So, in essence, it's the Qi argument all over again. I mean, water is one of the elements, right?

How does the Doctor explain Hado you ask?

"Hado is the intrinsic vibrational pattern at the atomic level in all matter, the smallest unit of energy. Its basis is the energy of human consciousness."

In Chinese philosophy and Japanese martial arts we have witnessed this debate--albeit in a slightly different form--for millennia. But although the song remains the same, and opinions are divided, it really only matters what one's own perception is.

Wednesday, January 12, 2011


Cross-training..... hmm... check out journeyman's blog about this here.

I don't feel I need to add much more to the martial/athletic aspect of this subject as he and Sue C. seem to have explored the idea well.

However, something I've noticed in myself, which is a bit of a twist on the subject, is the need to cross-think. Blogging, in itself, is a form of this. So is reading the thoughts of others. In doing this, often in conversations with students/teachers of other styles and/or schools, we are expanding our internal understanding of our own paths through contemplation and dialogue with peers outside of own dojo. While I study small-circle jiu-jitsu, much of my philosophy is influenced by aikido, and i cross train, mentally, by corresponding to others who are attuned to this school of thought. I also gravitate to judo in some aspects and karate in others. While I don't desire to alter my physical training at this juncture (largely due to time constraints and focus), I can still enter into the world of these complementary arts and add the information to my own sphere of training. In a nut shell, by reading blogs I am studying not only my own style of budo, but indirectly many others as well.

I do this with books, also, linking not just Eastern thought to my Path, but Western and indigeonous tradition, too.

I feel a more rounded thinker makes a more complete student of life itself.

Monday, January 10, 2011

unruly gang....

i have nothing against board breaking.... i understand the value of focus and power.... i just thought this was funny and maybe says something about not limiting one's training....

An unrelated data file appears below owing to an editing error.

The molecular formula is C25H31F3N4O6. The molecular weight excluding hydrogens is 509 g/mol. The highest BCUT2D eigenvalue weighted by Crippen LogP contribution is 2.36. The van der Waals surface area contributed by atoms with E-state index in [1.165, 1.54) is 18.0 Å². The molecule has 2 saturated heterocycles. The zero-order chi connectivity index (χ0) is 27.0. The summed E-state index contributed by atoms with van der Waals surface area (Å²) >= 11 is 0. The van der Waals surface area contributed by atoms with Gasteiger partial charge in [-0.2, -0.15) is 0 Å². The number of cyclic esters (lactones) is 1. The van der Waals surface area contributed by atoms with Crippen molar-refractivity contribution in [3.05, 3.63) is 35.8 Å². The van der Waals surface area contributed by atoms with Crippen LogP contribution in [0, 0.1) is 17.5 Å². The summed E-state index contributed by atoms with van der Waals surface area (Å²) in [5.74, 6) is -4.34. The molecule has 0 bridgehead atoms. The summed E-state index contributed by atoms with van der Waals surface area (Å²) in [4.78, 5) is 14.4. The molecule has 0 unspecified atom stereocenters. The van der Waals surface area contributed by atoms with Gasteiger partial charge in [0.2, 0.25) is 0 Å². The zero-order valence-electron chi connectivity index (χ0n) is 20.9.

Saturday, January 8, 2011

heart on your sleeve...

I see a lot of people wearing jackets on the street with dojo affiliations blatantly displayed across their back. I don't think it's wrong to be proud of your training and I know the dojos appreciate the advertising, but for myself, it's not something i'd be wont to do.

I mean, truthfully, I'm not one to conceal my training and sometimes I think that I like to gab about martial arts a bit more than is necessary. That said, I can't help thinking in an anonymous situation like a city it might be like putting a target on your back for the macho drunk types who crave a pissing contest with someone "skilled" to prove their own worth. It could make someone increasingly defensive like many get when they see a police uniform. Also, any surprise you might create in a defensive situation--think pretending to be crazy or incompetent--could be eliminated as more caution may be taken in an assailants approach to you.

Perhaps it could help de-escalate a situation, I suppose, by making a potential attacker think twice. I dunno.

My Sensei says when he was on the competition circuit his club eventually wore gis without a crest so no one would no what style the fighters would be using. Likewise, a specific patch worn by an opponent indicating Tae Kwon Do or Goju could give him some insight into what to expect strategically.

Although the topic is likely no big deal, it was just bouncing around in my head.

Tuesday, January 4, 2011

"You lookin' at me?"

The eyes can give away an opponent's intent.... but they can also be used to deceive.

As a former hockey player, we were coached to always look at the chest when defending, because to look at the puck or face would give the other guy a good chance to trick you with a fake. Look at his chest and hit him was the idea.

That said, when I spar I like to engage the opponents eyes (I've been told not to before). But I find most opponents will give away more strategy with their eyes than they will deceive you with them, but I remain very cognizant of the possibility. This awareness is the key, to me.

As my training is based more on defending in real situations and not squared-off fighting per se, body language and visual cues are of utmost importance.

This said, being cognizant of your own cues is also immensely important. You may give away your own attacks with your visual focus, so not telegraphing is important, unless of course it is being used deliberately to misguide your foe. Football quarterbacks are excellent at this--looking at one receiver and then throwing the ball to someone in another location. But a QB who telegraphs his throws gets picked off routinely, and his receivers get very sore and disgruntled.

It's something to look into, anyway.

Sunday, January 2, 2011

ongoing decisions...

I don't make New Year's resolutions.

To me, such decisions and goals should be ongoing. The fact that they are left to one time of the year suggest procrastination and lack of determination in the first place.

That said, the idea of a clean slate I can understand, as well as re-focusing after a few weeks of irregular routine and in my case, extra hours of work. Our lives do seem to follow patterns and as the sun begins its ascent in the sky once again, a new optimism arises within us.

Myself, I am happy to let things settle down and get back to fulfilling the resolutions I make each and every day.